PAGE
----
A federal court should first determine whether a crime has been committed in the disclosure of an undercover CIA operative's name before prosecutors are allowed to continue seeking testimony from journalists about their confidential sources, the nation's largest news organizations and journalism groups asserted in a court filing yesterday.
The 40-page brief, filed in the U.S. Court of Appeals for the District of Columbia Circuit, argues that there is "ample evidence . . . to doubt that a crime has been committed" in the case, which centers on the question of whether Bush administration officials knowingly revealed the identity of undercover CIA operative Valerie Plame in the summer of 2003. Plame's name was published first by syndicated columnist Robert D. Novak and later by other publications.
The friend-of-the-court brief was filed by 36 news organizations, including The Washington Post and major broadcast and cable television news networks, in support of reporters at the New York Times and Time magazine who face possible jail time for refusing to cooperate with a grand jury investigating the allegations. Those two organizations filed a petition Tuesday asking the full appeals court to review the case.
A three-judge panel of the D.C. Circuit ruled in February that two reporters -- Judith Miller of the Times and Matthew Cooper of Time -- should be jailed for contempt if they continued to refuse to name their sources to the grand jury.
Attorneys for the news organizations said yesterday that their decision to submit the brief underscores deep concern in the journalism community over special prosecutor Patrick Fitzgerald's tactics. Fitzgerald, who heads the U.S. attorney's office in Chicago, is in the midst of two separate battles with journalists over testimony related to confidential sources.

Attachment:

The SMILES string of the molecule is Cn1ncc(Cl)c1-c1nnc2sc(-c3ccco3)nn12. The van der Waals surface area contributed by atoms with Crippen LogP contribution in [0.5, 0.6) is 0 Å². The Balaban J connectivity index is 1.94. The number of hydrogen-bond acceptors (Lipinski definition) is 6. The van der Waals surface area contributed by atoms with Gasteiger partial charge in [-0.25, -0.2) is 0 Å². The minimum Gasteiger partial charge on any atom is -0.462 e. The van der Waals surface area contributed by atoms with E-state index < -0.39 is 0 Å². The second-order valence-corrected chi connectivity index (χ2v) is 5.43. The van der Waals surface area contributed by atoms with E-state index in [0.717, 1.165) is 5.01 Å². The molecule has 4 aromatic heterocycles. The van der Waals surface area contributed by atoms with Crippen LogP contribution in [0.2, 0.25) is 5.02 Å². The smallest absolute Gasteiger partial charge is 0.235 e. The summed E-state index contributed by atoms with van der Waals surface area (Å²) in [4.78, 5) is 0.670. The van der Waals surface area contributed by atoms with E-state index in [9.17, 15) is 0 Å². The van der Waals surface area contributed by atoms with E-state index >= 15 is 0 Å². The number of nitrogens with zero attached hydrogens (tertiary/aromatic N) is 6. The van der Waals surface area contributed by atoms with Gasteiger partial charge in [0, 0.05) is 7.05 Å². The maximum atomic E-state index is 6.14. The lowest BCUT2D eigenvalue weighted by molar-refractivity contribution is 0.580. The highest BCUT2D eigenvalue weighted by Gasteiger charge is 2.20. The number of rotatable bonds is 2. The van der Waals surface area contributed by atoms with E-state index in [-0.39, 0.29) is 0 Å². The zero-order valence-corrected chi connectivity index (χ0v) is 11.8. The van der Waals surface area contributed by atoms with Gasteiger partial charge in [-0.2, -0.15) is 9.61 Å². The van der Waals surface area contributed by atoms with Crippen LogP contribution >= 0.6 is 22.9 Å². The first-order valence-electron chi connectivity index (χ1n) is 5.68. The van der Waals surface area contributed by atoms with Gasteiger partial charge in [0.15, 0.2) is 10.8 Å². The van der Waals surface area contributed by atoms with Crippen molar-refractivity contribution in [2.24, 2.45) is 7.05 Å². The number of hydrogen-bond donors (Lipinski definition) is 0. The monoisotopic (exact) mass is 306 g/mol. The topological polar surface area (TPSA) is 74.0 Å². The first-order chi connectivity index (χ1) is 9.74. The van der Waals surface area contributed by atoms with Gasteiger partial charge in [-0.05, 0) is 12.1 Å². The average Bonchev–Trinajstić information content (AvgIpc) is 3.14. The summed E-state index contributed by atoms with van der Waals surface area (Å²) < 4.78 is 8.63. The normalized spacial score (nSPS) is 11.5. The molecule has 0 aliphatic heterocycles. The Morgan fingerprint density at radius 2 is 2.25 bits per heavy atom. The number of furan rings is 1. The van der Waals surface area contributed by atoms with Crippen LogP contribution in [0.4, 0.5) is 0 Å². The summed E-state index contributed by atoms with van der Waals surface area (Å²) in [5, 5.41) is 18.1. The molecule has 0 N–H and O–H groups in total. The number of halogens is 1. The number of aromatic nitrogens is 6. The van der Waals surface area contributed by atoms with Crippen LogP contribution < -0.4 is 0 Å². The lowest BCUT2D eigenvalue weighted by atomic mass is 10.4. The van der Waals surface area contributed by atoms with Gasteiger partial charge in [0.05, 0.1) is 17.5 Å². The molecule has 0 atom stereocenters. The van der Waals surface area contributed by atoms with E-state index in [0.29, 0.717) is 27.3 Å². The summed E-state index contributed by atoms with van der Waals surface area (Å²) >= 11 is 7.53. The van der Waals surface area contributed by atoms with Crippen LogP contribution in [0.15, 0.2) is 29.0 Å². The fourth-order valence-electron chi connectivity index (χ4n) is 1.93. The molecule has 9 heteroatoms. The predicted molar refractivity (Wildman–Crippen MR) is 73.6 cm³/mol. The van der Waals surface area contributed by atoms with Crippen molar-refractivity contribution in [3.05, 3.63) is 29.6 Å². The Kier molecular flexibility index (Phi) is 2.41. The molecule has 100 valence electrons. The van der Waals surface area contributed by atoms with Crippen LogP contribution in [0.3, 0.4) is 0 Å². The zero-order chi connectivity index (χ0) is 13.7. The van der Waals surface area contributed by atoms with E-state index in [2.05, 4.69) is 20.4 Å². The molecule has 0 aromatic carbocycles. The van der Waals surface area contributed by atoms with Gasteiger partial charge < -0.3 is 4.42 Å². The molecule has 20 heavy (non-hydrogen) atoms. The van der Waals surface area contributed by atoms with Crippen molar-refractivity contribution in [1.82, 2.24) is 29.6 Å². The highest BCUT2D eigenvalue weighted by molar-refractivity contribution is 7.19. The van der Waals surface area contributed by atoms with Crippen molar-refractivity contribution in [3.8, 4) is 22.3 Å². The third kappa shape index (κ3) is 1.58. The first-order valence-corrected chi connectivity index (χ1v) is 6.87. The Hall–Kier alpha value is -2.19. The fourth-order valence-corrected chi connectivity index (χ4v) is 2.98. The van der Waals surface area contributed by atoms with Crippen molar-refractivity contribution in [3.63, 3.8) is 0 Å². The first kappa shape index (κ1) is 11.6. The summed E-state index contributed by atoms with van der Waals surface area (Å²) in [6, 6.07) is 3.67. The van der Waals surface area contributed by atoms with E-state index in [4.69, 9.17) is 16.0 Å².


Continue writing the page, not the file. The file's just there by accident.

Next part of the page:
The petition by the Times and Time magazine focuses on whether reporters have a First Amendment right to resist disclosure of confidential sources.
The brief by the other news organizations takes a different approach: It argues that the statute at issue in the case, the Intelligence Identities Protection Act of 1982, was aimed at egregious attempts to expose U.S. spies and was crafted to avoid ensnaring reporters going about their business.
It asks for a hearing to determine whether a crime has even been committed.
Bruce W. Sanford, a lawyer who handled the case for the group of news organizations, said yesterday that "it's a very poor result if somehow reporters got entangled in a net of prison sentences in an investigation which ends up with no indictment because no crime has been committed."
Attorneys for the Times and Time magazine have said that they will appeal to the Supreme Court if necessary.